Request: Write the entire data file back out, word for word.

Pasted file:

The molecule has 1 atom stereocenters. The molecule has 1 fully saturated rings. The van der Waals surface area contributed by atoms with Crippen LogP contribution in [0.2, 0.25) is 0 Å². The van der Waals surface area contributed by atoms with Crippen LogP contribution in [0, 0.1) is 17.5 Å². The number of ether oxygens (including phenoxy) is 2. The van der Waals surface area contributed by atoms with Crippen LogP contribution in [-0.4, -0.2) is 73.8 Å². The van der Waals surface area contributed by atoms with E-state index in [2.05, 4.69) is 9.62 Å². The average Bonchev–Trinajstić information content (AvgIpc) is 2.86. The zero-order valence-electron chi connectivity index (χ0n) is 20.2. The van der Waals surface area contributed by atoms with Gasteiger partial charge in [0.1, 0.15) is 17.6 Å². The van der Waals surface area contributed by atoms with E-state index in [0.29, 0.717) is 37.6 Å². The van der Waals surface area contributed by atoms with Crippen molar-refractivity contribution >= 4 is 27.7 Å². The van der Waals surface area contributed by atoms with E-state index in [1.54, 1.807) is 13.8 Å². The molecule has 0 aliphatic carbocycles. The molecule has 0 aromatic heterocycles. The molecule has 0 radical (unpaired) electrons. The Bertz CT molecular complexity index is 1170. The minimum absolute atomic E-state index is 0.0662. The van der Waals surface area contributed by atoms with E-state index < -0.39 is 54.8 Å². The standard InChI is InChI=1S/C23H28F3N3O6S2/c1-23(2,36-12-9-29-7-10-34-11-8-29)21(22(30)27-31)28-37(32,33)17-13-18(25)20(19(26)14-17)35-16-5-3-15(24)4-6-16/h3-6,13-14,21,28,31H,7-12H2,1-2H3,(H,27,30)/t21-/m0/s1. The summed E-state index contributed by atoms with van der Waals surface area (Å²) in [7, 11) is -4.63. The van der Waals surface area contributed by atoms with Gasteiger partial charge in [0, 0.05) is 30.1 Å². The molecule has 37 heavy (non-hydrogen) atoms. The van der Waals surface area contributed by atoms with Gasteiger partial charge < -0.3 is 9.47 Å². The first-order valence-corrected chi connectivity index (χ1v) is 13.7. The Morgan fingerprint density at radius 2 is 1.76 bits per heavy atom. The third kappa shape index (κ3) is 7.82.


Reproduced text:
The molecule has 1 atom stereocenters. The molecule has 1 fully saturated rings. The van der Waals surface area contributed by atoms with Crippen LogP contribution in [0.2, 0.25) is 0 Å². The van der Waals surface area contributed by atoms with Crippen LogP contribution in [0, 0.1) is 17.5 Å². The number of ether oxygens (including phenoxy) is 2. The van der Waals surface area contributed by atoms with Crippen LogP contribution in [-0.4, -0.2) is 73.8 Å². The van der Waals surface area contributed by atoms with E-state index in [2.05, 4.69) is 9.62 Å². The average Bonchev–Trinajstić information content (AvgIpc) is 2.86. The zero-order valence-electron chi connectivity index (χ0n) is 20.2. The van der Waals surface area contributed by atoms with Gasteiger partial charge in [0.1, 0.15) is 17.6 Å². The van der Waals surface area contributed by atoms with E-state index in [0.29, 0.717) is 37.6 Å². The van der Waals surface area contributed by atoms with Crippen molar-refractivity contribution >= 4 is 27.7 Å². The van der Waals surface area contributed by atoms with E-state index in [1.54, 1.807) is 13.8 Å². The molecule has 0 aliphatic carbocycles. The molecule has 0 aromatic heterocycles. The molecule has 0 radical (unpaired) electrons. The Bertz CT molecular complexity index is 1170. The minimum absolute atomic E-state index is 0.0662. The van der Waals surface area contributed by atoms with E-state index < -0.39 is 54.8 Å². The standard InChI is InChI=1S/C23H28F3N3O6S2/c1-23(2,36-12-9-29-7-10-34-11-8-29)21(22(30)27-31)28-37(32,33)17-13-18(25)20(19(26)14-17)35-16-5-3-15(24)4-6-16/h3-6,13-14,21,28,31H,7-12H2,1-2H3,(H,27,30)/t21-/m0/s1. The summed E-state index contributed by atoms with van der Waals surface area (Å²) in [7, 11) is -4.63. The van der Waals surface area contributed by atoms with Gasteiger partial charge in [0, 0.05) is 30.1 Å². The molecule has 37 heavy (non-hydrogen) atoms. The van der Waals surface area contributed by atoms with Gasteiger partial charge < -0.3 is 9.47 Å². The first-order valence-corrected chi connectivity index (χ1v) is 13.7. The Morgan fingerprint density at radius 2 is 1.76 bits per heavy atom. The third kappa shape index (κ3) is 7.82.